A sustainable vegetable garden means one that can be sustained over time, and would always entail I) growing food you want to eat, so you are motivated to keep on growing, II) growing economically, so it is worthwhile doing, and III) taking care of environmental issues, so the earth will continue to encourage growing.
I) The plants to be grown should be chosen primarily on what your family wants to eat, and what is going to grow in your locale. Following that, look at using heirloom seed rather than hybrid, if you are very concerned about losing the ability to replace seed annually from commercial sources. However, growing and saving your own seed is hard and time consuming. An excellent answer to this issue is the Garden In A Can heirloom seed provided by Mountain Valley Seed Company (www.mvseeds.com). Other seed companies may have something similar. I suggest that you get a can of the triple-sealed seed, store it against the possible catastrophe, and then buy and use the best seed you can get and don’t be concerned about trying to grow for and save your own seeds.
II) Using the best growing practices, like those taught by the world-renowned Dr. J. R. Mittleider, (Rat droppings)guarantee you the best yield of healthy vegetables from the least distance, and with the least amount of labor and financial inputs per unit of production. A household can be self sufficient in their food requirements from proper gardening of just a small fraction of an acre, and this is the greatest proof of success in achieving a sustainable garden.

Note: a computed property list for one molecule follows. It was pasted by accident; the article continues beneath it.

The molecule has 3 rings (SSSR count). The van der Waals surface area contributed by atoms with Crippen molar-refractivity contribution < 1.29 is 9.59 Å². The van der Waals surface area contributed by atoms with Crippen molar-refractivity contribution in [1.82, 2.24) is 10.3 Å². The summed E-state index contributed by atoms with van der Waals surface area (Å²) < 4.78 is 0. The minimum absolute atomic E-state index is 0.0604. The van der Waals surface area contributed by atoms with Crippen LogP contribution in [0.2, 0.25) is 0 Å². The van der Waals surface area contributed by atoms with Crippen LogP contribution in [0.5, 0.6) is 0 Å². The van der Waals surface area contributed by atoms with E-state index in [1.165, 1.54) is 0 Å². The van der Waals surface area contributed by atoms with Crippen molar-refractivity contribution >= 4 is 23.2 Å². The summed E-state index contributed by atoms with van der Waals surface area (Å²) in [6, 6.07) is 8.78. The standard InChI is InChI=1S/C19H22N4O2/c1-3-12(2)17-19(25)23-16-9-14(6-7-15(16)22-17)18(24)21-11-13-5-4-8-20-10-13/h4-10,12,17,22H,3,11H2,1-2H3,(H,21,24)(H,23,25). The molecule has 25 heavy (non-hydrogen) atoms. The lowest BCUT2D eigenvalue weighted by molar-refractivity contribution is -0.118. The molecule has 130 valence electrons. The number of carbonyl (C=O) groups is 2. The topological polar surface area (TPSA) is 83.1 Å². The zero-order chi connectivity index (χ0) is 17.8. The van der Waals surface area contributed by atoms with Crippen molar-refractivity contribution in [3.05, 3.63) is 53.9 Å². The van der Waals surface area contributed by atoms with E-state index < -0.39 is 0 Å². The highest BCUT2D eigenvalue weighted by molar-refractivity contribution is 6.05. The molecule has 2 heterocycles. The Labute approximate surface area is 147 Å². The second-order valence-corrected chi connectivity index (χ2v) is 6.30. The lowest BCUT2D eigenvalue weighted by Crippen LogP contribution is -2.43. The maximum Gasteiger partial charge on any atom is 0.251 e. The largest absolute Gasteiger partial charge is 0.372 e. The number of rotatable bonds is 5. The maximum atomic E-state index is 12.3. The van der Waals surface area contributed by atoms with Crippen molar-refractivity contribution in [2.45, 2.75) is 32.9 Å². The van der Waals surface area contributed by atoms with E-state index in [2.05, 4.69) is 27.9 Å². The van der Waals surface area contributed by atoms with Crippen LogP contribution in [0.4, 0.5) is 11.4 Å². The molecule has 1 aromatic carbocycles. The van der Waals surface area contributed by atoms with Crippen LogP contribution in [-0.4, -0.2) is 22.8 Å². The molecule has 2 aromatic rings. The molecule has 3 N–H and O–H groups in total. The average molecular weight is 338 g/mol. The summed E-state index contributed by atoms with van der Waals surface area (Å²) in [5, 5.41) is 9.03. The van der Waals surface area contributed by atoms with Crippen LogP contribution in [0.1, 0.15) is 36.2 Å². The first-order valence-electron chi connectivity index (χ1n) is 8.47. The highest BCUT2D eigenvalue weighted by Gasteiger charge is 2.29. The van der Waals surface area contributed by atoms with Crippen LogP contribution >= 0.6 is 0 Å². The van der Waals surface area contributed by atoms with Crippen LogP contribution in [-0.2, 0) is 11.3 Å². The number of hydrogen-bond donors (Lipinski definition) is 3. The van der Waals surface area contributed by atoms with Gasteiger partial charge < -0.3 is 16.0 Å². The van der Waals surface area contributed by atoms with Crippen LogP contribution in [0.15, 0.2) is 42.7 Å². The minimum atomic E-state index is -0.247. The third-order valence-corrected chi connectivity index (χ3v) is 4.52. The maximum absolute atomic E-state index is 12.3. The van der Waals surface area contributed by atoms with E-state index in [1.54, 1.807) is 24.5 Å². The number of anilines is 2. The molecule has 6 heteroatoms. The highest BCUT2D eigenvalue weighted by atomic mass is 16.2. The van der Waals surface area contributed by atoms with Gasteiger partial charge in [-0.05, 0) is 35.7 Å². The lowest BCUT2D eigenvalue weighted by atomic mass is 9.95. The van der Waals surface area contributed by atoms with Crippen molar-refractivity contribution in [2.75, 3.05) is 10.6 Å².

III) Gardening should always be done without injuring the land, but rather should improve the land, so it will continue to support healthy plants indefinitely. Therefore, pesticides and herbicides should be used very judiciously, and wherever possible these issues should be handled by cultural practices as taught by Dr. Mittleider for example 1) removing all weeds in the garden area, 2) watering only the plants’ root zone, 3) beginning plants in a protected environment for a fast, healthy and robust start, 4) feeding plants proper quantities of balanced natural mineral nutrients to assure fast and healthy growth, 5) harvesting all plants at maturity to avoid allowing pests and diseases to multiply, and 6) discarding any insect or disease infested plant parts away from the garden, and incorporating healthy plant parts into the soil to improve soil structure.